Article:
In capital markets, investors and analysts often look to the past to predict the future. It’s called forecasting, and businesses use software tools and systems to analyze large amounts of historical data over long periods to identify patterns and predict future demand and trends to make better business decisions. One of the biggest data providers is Thomson Reuters, which provides aggregated financial and legal data and news, but do these services do more than just provide information?
Researchers are trying to determine just how much value Thomson Reuters and other forecast data providers add in capital markets. New research from the University of Maryland’s Robert H. Smith School of Business concludes that the way Thomson Reuters and similar services report information influences asset pricing.
In research published in the Journal of Accounting Research, Smith accounting professor Musa Subasi and his co-authors – Khrystyna Bochkay of the University of Miami, Stan Markov of the University of Texas at Dallas, and Eric Weisbrod of the University of Kansas – looked at how Thomson Reuters produces and distributes street earnings to better understand the role forecast data providers play in capital markets.
“We document that [forecast data providers] play a broader role in capital markets through their influence on the properties of street earnings and their effects on other intermediaries,” write the researchers.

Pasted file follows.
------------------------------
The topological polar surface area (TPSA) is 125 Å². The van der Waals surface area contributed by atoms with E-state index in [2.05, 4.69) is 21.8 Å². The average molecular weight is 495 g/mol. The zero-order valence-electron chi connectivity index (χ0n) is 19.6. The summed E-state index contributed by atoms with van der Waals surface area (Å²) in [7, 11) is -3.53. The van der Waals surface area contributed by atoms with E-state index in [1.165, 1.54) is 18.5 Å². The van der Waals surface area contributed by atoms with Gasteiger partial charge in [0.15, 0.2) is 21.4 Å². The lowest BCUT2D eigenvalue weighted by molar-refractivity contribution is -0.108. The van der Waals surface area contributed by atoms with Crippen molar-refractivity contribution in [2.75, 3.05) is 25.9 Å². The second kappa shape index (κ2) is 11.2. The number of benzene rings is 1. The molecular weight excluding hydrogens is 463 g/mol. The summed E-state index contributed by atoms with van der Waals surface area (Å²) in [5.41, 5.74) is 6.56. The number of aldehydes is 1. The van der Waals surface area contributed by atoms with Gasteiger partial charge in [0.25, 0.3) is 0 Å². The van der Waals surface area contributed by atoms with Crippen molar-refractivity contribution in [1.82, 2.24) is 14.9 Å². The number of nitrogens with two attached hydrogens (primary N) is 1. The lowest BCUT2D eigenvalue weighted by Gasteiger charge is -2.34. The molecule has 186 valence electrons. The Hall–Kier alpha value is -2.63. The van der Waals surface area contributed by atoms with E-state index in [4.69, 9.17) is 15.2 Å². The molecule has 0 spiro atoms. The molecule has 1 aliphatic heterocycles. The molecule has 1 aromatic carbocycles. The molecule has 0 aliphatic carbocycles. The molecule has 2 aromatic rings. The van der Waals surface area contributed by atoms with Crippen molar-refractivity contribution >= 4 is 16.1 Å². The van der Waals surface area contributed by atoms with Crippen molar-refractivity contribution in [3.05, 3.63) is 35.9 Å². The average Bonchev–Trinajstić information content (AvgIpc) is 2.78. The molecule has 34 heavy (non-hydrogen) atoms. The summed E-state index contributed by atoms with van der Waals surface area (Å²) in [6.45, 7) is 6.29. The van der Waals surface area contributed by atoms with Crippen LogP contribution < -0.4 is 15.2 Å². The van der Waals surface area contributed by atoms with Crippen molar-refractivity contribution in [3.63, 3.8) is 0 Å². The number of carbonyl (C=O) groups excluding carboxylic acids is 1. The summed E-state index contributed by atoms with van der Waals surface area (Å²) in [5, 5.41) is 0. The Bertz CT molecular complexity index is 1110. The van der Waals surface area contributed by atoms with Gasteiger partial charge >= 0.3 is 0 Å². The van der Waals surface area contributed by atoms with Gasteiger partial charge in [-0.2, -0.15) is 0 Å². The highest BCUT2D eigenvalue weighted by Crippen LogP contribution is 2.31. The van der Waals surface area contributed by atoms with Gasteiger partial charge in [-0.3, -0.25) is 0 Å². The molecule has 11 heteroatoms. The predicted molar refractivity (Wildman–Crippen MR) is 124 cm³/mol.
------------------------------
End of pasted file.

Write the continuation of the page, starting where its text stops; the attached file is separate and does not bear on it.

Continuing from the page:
Thomson Reuters and others aggregate and disseminate information produced by analysts, such as earnings estimates, stock recommendations, and street earnings. Street earnings are forecasted or actual GAAP earnings – a common set of earnings standards used by publicly traded companies to standardize financial reporting – adjusted for expenses that don’t involve cash transactions and one-time items that aren’t part of a company’s ongoing business operations.
In September 2009, Thomson Reuters discontinued its practice of relying on analysts to determine the treatment of unexpected charges and gains in favor of their immediate exclusion from street earnings.
Subasi and his co-authors show that Thomson Reuters’ change in its methodology resulted in street earnings that are more predictive of future performance.
“We also find an increased reliance on Thomson Reuters’ street earnings by financial analysts, resulting in more accurate and less dispersed analyst forecasts,” wrote the researchers.
The researchers also show that a significant portion of Thomson Reuters’ effect on price discovery is through its effect on analysts; and that the change in their treatment of unexpected items increased the relative influence of Thomson Reuters on the pricing of street earnings.
“As a consequence of the methodology change, we also find that Thomson Reuters’ relative role in the pricing of street earnings is stronger – and analysts’ role weaker – following the methodology change,” they wrote.
Overall, the researchers conclude that Thomson Reuters and other forecast data providers play a broader role in capital markets than merely aggregating and disseminating analyst-produced information.
“Given the growing importance of forecast data provider-produced information in capital markets, and the vast discretion [these providers] have in their methodology choices, our findings should also be relevant to regulators tasked with capital market oversight,” the researchers say.
Read the research, “The Roles of Data Providers and Analysts in the Production, Dissemination, and Pricing of Street Earnings,” in the Journal of Accounting Research.
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